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North Korean Gymnast Jumps 10-Foot Fence to Freedom Undetected

It began with a 10-foot leap of faith.

Credit: Jill Wellington/ Pixabay.com

It began with a 10-foot leap of faith.

Earlier this month, a North Korean gymnast leaped over a 10-foot high fence to South Korea in seek of asylum. Having pole-vaulted over the Korean demilitarized zone (DMZ), the gymnast’s escape failed to activate any sensors or alarms.

The defector has been described as a man in his 20s, lightweight, and small in stature. 

According to NPR, the unnamed man was taken into custody 14 hours after having escaped on November 3rd, around 7 pm; authorities did not capture the gymnast until 10 am. According to the Korean Herald, the man is still under investigation by South Korean officials to guarantee the gentleman’s identity and motives. 

Military officials were in disbelief over the refugee’s undetected escape. To guarantee the truth to his story, officers requested the gentleman to demonstrate this astounding ability twice. 

Credit: Wikimedia Commons

If true, the man’s story is beyond imagination as he was able to avoid detection from North Korean troops, evade land mines, and not trigger sensors. 

This amongst other previous undetected escapes has sparked criticism in South Korea over their surveillance and security inside the DMZ. These criticisms stem from a collective fear of suffering any North Korean infiltration. 

Unlike the gentleman, few defectors take the dangerous option of escaping North Korea by breaking through the DMZ. For many years, most North Korean refugees have opted to escape via Chinese routes to then travel to South Korea— a longer and more difficult process; however, more effective.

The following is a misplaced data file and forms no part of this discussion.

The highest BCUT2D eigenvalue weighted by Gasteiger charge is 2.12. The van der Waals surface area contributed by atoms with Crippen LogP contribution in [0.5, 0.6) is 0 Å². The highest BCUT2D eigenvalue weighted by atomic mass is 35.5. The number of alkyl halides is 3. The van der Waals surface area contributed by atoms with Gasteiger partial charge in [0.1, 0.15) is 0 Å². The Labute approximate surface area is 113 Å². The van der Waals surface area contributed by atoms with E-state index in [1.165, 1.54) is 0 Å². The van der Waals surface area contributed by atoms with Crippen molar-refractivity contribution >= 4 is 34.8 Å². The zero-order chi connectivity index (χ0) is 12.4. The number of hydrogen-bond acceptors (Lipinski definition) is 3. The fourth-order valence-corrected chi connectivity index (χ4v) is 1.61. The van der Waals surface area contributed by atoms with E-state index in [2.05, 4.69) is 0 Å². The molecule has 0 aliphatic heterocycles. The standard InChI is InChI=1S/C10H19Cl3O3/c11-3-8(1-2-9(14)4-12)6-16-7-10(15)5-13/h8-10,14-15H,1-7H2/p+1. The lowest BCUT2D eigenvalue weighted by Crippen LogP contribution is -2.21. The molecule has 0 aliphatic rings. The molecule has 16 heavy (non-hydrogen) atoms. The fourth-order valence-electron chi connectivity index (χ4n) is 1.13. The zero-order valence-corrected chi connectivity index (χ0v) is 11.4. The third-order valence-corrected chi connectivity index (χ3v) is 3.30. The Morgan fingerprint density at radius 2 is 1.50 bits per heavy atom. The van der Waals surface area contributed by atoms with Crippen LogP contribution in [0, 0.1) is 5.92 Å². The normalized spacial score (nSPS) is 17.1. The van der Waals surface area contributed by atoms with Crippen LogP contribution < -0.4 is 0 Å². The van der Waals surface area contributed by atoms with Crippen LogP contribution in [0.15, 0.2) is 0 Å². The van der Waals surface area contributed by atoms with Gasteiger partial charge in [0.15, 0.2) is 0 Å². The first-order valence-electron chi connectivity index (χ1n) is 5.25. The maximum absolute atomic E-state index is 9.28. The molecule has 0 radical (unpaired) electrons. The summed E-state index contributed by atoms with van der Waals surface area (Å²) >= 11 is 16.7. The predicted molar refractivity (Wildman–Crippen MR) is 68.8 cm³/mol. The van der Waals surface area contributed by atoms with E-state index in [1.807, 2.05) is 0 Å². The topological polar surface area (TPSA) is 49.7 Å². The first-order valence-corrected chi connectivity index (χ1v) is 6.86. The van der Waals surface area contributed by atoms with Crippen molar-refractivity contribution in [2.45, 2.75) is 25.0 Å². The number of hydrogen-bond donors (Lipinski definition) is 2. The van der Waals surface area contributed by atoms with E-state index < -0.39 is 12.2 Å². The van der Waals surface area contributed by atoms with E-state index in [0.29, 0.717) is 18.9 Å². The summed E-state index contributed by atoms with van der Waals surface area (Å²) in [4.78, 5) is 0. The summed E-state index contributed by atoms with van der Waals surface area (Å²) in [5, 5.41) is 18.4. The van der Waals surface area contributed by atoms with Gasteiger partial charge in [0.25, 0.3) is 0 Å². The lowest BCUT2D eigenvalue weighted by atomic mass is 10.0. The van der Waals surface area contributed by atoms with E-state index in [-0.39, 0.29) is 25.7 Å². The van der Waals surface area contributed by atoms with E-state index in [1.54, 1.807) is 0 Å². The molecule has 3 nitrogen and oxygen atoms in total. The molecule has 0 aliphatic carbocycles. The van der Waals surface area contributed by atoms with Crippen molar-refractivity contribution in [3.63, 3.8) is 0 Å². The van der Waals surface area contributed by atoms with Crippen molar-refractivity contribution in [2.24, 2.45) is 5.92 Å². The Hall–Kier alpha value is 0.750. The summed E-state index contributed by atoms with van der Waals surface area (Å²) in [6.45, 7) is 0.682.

North Korean Defectors 

Credit: Wikimedia Commons

According to the BBC’s Newsround, over 1,000 people escape from North Korea each year. While the country is mostly secretive, North Korea is notorious for heavily controlling the lives of its citizens.

The North Korean government heavily controls the country’s media and information. It is a punishable offense to watch any unapproved news reports or South Korean/ Western television in the state.

Moreover, dissidents who speak out against the government are punished, even killed. Hundreds of thousands of dissidents are imprisoned and forced into labor camps as a consequence of disagreeing with the state. 

The Human Rights Watch reports:

Conditions inside these prison camps include “torture, sexual abuse and, for those accused of serious crimes, public execution.”

Many people attempt to leave the country in the pursuit to live in a better place with greater freedoms. 

The BBC states: 

“Over the last 70 years, around 33,000 people have managed to get out and settle in South Korea.”

However, the escape is extremely dangerous and difficult. Organizations like Liberty in North Korea, The North Korean Freedom Coalition, and Helping Hands Korea (HHK) serve to support and help rescue North Korean refugees (more information can be found on each of their websites). 

As for now, we can call this jump to freedom one of the many greatest escapes from North Korea. 

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